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Industry Talk

Grants awarded for innovation in US textile manufacturing

Walmart US Manufacturing Innovation Fund awards nearly US$ 3 million to six universities.

25th January 2017

Innovation in Textiles
 |  Washington, DC

Clothing/​Footwear, Interiors, Sustainable

Six leading research and academic institutions were awarded a total of nearly US$ 3 million in grants by the Fund for their work focused on innovations in textile manufacturing.

The Fund focuses on the development of domestic manufacturing with a specific goal of making it more feasible, sustainable and competitive to make consumer goods in the US. The Innovation Fund has now provided a total of US$ 10 million in grants since launching in 2014. This is the third and final round of grants for the Innovation Fund.

Key challenges

The grant recipients were selected for their ability to address two key challenges that currently present barriers to increased domestic manufacturing. These challenges are reducing the cost of textile manufacturing, including home textiles and apparel, in the US by addressing obstacles throughout production; and improving common manufacturing processes with broad application to many types of consumer products.

“Advancing the production or assembly of consumer products in the U.S. is the number one goal of the Innovation Fund,” said Kathleen McLaughlin, president of the Walmart Foundation and chief sustainability officer for Walmart. “As these projects come to fruition over the next few years, we hope the research not only enables cost-effective solutions for manufacturers, but also improves the sustainability of the US textile industry.”


The 2017 Walmart US Manufacturing Innovation Fund grant winners are:

  • Washington State University, to establish an environmentally friendly process to recycle cotton waste by fibre regeneration using a wet spinning technique
  • North Carolina State University, to create a universal and sustainable commercial textile dyeing method that doesn't use salt or alkali; doesn’t produce effluent; and produces more than 95 percent savings of both energy and water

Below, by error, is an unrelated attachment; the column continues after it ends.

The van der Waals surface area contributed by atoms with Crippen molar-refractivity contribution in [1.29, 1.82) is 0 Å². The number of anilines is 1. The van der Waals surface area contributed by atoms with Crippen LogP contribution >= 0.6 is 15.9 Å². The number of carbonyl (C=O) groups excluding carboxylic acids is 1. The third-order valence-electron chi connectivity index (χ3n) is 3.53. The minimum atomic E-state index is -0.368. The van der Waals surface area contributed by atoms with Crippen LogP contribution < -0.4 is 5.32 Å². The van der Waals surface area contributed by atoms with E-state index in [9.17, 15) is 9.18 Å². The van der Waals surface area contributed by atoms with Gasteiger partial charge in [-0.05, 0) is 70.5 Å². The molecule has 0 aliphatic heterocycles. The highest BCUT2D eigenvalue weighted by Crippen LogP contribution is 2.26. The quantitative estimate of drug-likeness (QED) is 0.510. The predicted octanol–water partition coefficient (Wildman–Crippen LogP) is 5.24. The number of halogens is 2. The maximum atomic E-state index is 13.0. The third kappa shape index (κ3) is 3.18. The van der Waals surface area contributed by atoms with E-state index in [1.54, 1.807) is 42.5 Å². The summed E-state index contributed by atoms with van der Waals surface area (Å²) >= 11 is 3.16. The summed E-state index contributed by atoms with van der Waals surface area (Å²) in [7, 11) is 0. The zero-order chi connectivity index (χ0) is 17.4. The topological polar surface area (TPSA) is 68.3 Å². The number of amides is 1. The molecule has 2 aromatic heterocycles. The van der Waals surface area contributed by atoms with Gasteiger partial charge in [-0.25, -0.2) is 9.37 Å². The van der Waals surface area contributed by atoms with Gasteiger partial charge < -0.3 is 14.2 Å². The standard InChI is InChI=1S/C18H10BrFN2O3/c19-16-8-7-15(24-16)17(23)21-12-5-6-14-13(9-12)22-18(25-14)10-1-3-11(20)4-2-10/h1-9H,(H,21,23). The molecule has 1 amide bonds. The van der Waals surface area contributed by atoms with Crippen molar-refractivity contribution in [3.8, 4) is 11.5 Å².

• Clemson University, for development of sustainable polyester fibres that achieve a high level of water and oil repellence
  • Oregon State University, to develop a sustainable, cost-effective dyeing and printing of smart fabrics process
  • Texas Tech University, to support research on various aspects of textile manufacturing, dyeing efficiency and specialty finishes
  • University of Massachusetts Lowell, to develop magnetic dyeing technology to address the technical and environmental issues of current dyeing techniques

Economic engines

"America’s cities are the economic engines of this nation and America’s mayors know the importance of economic growth and job creation in their cities,” said Tom Cochran, CEO and executive director of The US Conference of Mayors.

“The final round of innovation projects we launch today, like those we’ve launched over the past two years, are specifically designed to grow manufacturing in our cities and to fuel the economic growth this nation depends on."

Support for the Innovation Fund is part of Walmart’s broader commitment to help revitalise US manufacturing. In January 2013, Walmart announced a commitment to buy an additional US$ 250 billion in products that support US jobs by 2023.

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